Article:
Japanese cruiser Niitaka
Niitaka in November 1922
|Empire of Japan|
|Ordered:||1897 Fiscal Year|
|Builder:||Yokosuka Naval Arsenal, Japan|
|Laid down:||7 January 1902|
|Launched:||15 November 1902|
|Completed:||27 January 1904|
|Struck:||1 April 1924|
|Fate:||Wrecked 26 August 1922|
|Class and type:||Niitaka-class cruiser|
|Displacement:||3,366 long tons (3,420 t)|
|Length:||102 m (334 ft 8 in) w/l|
|Beam:||13.44 m (44 ft 1 in)|
|Draft:||4.92 m (16 ft 2 in)|
|Installed power:||9,500 ihp (7,100 kW)|
|Speed:||20 kn (23 mph; 37 km/h)|
Niitaka (新高?) was the lead ship of the Niitaka-class protected cruisers of the Imperial Japanese Navy. She was the sister ship of the Tsushima. Niitaka was named after Mount Niitaka in Taiwan, at the time, the tallest mountain in the Japanese Empire.
The Niitaka-class cruisers were ordered by the Imperial Japanese Navy under its 2nd Emergency Expansion Program, with a budget partly funded by the war indemnity received from the Empire of China as part of the settlement of the Treaty of Shimonoseki ending the First Sino-Japanese War. The class was intended for high speed reconnaissance missions. Niitaka was built at the Yokosuka Naval Arsenal, with the keel laid down on 7 January 1902 and launching on 15 November 1902.
In terms of design, Niitaka was very conservative in layout and similar to, but somewhat larger than the earlier Japanese-designed Suma. The increased displacement, heavier armor and lower center of gravity resulted in a more seaworthy and powerful vessel than Suma, and enabled Niitaka to outclass many other contemporary protected cruisers.
In terms of armament, it is noteworthy that Niitaka was not equipped with torpedoes. Observing problems experienced by the United States Navy during the Spanish American War with torpedo reliability and the dangers of sympathetic detonation, it was decided not to use this weapon on the new cruisers. The main battery used the standard 15.2 cm (6 in)/40 naval gun found on most contemporary Japanese cruisers.
Niitaka was commissioned just in time for the Russo-Japanese War and saw combat at the Battle of Chemulpo Bay on 2 February 1904 against the Russian cruiser Varyag. She subsequently participated in the shore bombardment of Russian positions during the Battle of Port Arthur on 9 March 1904. From April, Niitaka was assigned to patrols of the Korea Strait and the Sea of Japan, but was not in position to participate in Battle off Ulsan on 14 August 1904. She did, however, assist in the rescue of Russian sailors off the sinking cruiser Rurik after the battle. At the Battle of the Yellow Sea, Niitaka was part of the 4th Detachment of Japanese 2nd Fleet against the Russian cruiser Askold.She was subsequently one of the ships stationed at Makung in the Pescadores Islands to watch for the arrival of the Russian Baltic Fleet.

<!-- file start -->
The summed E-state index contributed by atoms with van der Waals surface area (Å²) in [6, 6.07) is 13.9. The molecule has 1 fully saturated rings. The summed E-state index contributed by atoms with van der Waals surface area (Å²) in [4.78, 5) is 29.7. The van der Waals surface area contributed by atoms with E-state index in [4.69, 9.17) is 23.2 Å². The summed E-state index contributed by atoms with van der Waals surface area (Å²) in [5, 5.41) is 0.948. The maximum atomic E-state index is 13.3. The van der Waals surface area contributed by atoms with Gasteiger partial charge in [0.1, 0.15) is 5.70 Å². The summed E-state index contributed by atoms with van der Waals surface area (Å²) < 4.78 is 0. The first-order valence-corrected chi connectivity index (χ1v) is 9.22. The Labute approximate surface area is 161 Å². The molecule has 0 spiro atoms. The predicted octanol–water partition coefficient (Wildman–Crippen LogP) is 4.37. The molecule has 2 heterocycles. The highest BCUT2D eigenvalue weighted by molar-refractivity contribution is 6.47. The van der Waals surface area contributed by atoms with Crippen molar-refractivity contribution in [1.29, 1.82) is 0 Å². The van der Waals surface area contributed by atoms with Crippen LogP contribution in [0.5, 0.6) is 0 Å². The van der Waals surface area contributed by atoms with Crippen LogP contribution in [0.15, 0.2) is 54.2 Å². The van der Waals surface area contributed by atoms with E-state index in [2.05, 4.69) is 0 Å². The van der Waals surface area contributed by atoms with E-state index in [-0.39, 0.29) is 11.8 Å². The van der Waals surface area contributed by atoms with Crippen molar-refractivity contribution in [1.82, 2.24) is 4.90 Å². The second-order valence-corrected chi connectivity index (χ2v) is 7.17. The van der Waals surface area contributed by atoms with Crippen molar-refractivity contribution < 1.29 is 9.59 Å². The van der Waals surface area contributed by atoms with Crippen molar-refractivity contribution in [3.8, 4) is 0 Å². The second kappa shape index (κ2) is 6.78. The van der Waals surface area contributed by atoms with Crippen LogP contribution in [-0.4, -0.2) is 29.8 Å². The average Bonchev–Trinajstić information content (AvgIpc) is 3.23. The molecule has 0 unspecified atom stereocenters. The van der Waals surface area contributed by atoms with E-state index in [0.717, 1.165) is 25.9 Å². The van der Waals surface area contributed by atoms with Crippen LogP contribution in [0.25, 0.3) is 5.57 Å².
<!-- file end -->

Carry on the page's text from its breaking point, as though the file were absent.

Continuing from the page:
At the crucial final Battle of Tsushima on 27 May 1905, Niitaka was part of the Japanese squadron attacking the Russian cruisers Oleg, Aurora and Zhemchug as well as the already heavily damaged battleship Knyaz Suvorov. Niitaka took one hit during the engagement, which killed one crewman and wounded three others. On 28 May 1905, Niitaka and Otowa intercepted and sank the cruiser Svetlana which had been heavily damaged the day before and which was attempting to escape towards Korea together with a destroyer.
On 28 May 1905, Niitaka took part in the final combat of the battle against cruiser Dmitrii Donskoi. For the remainder of the war, Niitaka ferried troop convoys in the Sea of Japan, and was overhauled at the Sasebo Naval Arsenal in September 1905.
World War I
In World War I, Niitaka participated in the Battle of Tsingtao, and was later assigned to the Japanese 3rd Fleet based at Singapore, to protect British shipping around Australia and New Zealand from German commerce raiders, as part of Japan’s contribution to the Allied war effort under the Anglo-Japanese Alliance. While at Singapore, 158 marines from the cruisers Otowa and Niitaka helped suppress the February 1915 Singapore Mutiny by Indian Sepoy troops against the British.
From mid-1915 to 1918, Tsushima and Niitaka were permanently based at Cape Town, assisting the Royal Navy in patrolling the sea lanes in the Indian Ocean, linking Europe to the east against German commerce raiders and U-boats.
From September to July 1920, Niitaka assisted in the landings of Japanese forces in Petropavlovsk under the Siberian Intervention to help the White Russian forces against the Bolsheviks in the Russian Civil War, and to protect Japanese fishermen along the Kamchatka Peninsula.
Niitaka was assigned to patrols of the coasts of southern China and the northern edges of the Netherlands East Indies in the South China Sea from May–September 1921, and on 1 September 1921, was re-designated a 2nd class coastal defense vessel.
On 26 August 1922, Niitaka anchored near the mouth of a river in what is now part of the Ust-Bolsheretsky District on the southern coast of the Kamchatka Peninsula, while a party of 15 led by Lieutenant Shigetada Gunji went ashore. Sudden typhoon-force winds drove the vessel onto rocks, where it overturned, killing all 284 people aboard at Coordinates: . The only survivors were the members of the shore party. A Russian source states that the captain survived the accident, only to commit seppuku afterwards.
A salvage team sent in 1923 determined the wreck to be unsalvageable, and destroyed the remains with explosives. A concrete obelisk was also erected with a portion of the ship’s mast on a hill slightly north of the wreck site. Niitaka was formally written off the navy list on 1 April 1924.
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|Wikimedia Commons has media related to Niitaka class protected cruisers.|
- Nishida, Hiroshi. "Materials of IJN". Imperial Japanese Navy.